These example sentences are selected automatically from various online news sources to reflect current usage of the word 'orphan.' Views expressed in the examples do not represent the opinion of Merriam-Webster or its editors. Send us feedback.

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First Known Use of orphan

Noun

15th century, in the meaning defined at sense 1

Verb

1814, in the meaning defined above

History and Etymology for orphan

Noun

Middle English orphan, orphen, borrowed from Anglo-French & Late Latin; Anglo-French orphayn, borrowed from Late Latin orphanus, borrowed from Greek orphanós "left without parents, child without parents," derivative (with -anos, noun and adjective suffix) of *orphos "orphan," going back to Indo-European *h3órbhos "person or property turned over (as after a death)," whence also Armenian orb "orphan," Latin orbus "deprived by death of a relative, bereaved, orphan," Old Church Slavic rabŭ "slave," also (from post-Indo-European *orbhós "one having the inheritance, heir," whence *orbhii̯o- "of the heir") Old Irish orpe, orbae "patrimony, heritage," Old English ierfe "inheritance," Old Saxon erƀi, Old High German erbi, Gothic arbi, and (from Germanic *arbijōn- "heir") Old English ierfa "heir," Old High German erbo, Gothic arbja, runic Norse arbija; Indo-European *h3órbhos perhaps derivative of a verbal base *h3erbh- "turn, be turned over, undergo transfer" — more at orb entry 1

Verb

derivative of orphan entry 1

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Dictionary Entries near orphan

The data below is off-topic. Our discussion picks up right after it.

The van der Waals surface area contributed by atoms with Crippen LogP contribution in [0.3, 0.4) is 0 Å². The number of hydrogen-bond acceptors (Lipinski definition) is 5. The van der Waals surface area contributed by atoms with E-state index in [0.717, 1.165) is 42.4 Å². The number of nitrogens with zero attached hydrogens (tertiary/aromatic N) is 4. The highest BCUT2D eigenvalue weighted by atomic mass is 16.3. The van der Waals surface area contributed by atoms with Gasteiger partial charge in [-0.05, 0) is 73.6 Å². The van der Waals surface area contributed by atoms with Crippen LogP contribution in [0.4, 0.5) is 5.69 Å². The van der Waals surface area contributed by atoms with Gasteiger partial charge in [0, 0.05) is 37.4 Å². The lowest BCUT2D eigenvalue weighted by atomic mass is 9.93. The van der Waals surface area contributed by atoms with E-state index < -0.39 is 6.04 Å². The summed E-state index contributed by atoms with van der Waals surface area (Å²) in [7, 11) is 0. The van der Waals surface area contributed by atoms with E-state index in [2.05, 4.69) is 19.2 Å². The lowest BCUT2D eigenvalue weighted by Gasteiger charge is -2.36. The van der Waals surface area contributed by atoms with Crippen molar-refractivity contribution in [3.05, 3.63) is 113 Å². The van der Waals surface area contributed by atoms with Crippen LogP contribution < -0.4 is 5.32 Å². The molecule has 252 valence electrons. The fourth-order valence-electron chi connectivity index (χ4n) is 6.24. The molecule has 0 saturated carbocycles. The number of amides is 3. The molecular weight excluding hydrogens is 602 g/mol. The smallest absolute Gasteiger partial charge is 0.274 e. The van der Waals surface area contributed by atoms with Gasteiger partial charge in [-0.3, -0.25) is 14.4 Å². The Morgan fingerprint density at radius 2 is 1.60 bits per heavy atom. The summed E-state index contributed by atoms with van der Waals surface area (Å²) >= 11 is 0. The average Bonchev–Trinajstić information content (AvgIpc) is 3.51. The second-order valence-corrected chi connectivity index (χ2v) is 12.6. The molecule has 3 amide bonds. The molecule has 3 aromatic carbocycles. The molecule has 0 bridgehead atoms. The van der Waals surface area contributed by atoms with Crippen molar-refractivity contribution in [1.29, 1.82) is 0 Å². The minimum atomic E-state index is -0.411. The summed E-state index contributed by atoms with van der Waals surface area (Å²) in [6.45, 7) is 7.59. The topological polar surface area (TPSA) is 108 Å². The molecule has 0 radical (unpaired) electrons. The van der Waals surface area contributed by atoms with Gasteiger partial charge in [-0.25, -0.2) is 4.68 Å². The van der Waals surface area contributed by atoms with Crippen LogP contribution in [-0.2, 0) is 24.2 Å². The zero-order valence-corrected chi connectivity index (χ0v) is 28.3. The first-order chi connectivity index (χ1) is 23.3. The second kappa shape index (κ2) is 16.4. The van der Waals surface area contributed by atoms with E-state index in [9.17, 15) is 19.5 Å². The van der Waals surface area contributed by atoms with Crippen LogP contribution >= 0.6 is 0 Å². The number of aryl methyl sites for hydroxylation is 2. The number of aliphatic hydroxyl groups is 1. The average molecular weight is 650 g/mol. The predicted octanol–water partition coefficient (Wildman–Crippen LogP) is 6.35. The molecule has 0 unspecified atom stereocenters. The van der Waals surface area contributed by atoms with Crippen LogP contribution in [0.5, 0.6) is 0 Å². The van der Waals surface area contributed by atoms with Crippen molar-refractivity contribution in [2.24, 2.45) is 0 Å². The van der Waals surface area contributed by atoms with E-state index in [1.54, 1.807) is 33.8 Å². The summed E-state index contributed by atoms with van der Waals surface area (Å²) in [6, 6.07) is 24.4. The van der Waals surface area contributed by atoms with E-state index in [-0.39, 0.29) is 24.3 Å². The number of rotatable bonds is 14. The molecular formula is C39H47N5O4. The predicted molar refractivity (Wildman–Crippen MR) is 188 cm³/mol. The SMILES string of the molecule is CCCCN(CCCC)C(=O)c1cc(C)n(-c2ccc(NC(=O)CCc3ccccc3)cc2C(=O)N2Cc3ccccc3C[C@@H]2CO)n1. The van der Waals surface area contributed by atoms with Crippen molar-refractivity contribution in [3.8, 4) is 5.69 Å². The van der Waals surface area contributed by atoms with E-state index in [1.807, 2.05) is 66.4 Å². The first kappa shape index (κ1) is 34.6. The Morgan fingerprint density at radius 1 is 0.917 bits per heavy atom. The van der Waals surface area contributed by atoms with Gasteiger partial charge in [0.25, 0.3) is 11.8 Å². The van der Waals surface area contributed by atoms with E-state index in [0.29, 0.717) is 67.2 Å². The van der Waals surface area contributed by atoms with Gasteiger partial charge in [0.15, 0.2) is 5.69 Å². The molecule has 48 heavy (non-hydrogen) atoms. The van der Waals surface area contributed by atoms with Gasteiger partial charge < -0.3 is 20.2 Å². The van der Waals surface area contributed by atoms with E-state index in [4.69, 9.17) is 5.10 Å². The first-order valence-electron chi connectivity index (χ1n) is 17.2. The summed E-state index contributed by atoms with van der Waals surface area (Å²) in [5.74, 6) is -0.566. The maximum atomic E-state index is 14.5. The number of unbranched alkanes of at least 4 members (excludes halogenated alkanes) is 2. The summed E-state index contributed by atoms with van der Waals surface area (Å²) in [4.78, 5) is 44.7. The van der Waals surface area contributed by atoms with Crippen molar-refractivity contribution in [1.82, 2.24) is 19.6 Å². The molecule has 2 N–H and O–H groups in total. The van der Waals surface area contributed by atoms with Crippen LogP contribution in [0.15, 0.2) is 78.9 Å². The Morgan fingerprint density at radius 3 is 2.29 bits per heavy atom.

oro y plata

Orozco

orp

orphan

orphan's court

orphanage

orphancy

Statistics for orphan

Last Updated

3 Sep 2019

Look-up Popularity

Time Traveler for orphan

The first known use of orphan was in the 15th century

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More Definitions for orphan

orphan

noun

English Language Learners Definition of orphan

 (Entry 1 of 2)

: a child whose parents are dead

orphan

verb

English Language Learners Definition of orphan (Entry 2 of 2)

: to cause (a child) to become an orphan

orphan

noun
or·​phan | \ ˈȯr-fən How to pronounce orphan (audio) \

Kids Definition of orphan

 (Entry 1 of 2)

: a child whose parents are dead

orphan

verb
orphaned; orphaning

Kids Definition of orphan (Entry 2 of 2)

: to cause to have no parents : cause to become an orphan She was orphaned as a baby.

orphan

noun
or·​phan

Legal Definition of orphan

: a child deprived by death of one or usually both parents broadly : a child without a parent or guardian

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More from Merriam-Webster on orphan

Spanish Central: Translation of orphan

Nglish: Translation of orphan for Spanish Speakers

Britannica English: Translation of orphan for Arabic Speakers

Britannica.com: Encyclopedia article about orphan

Comments on orphan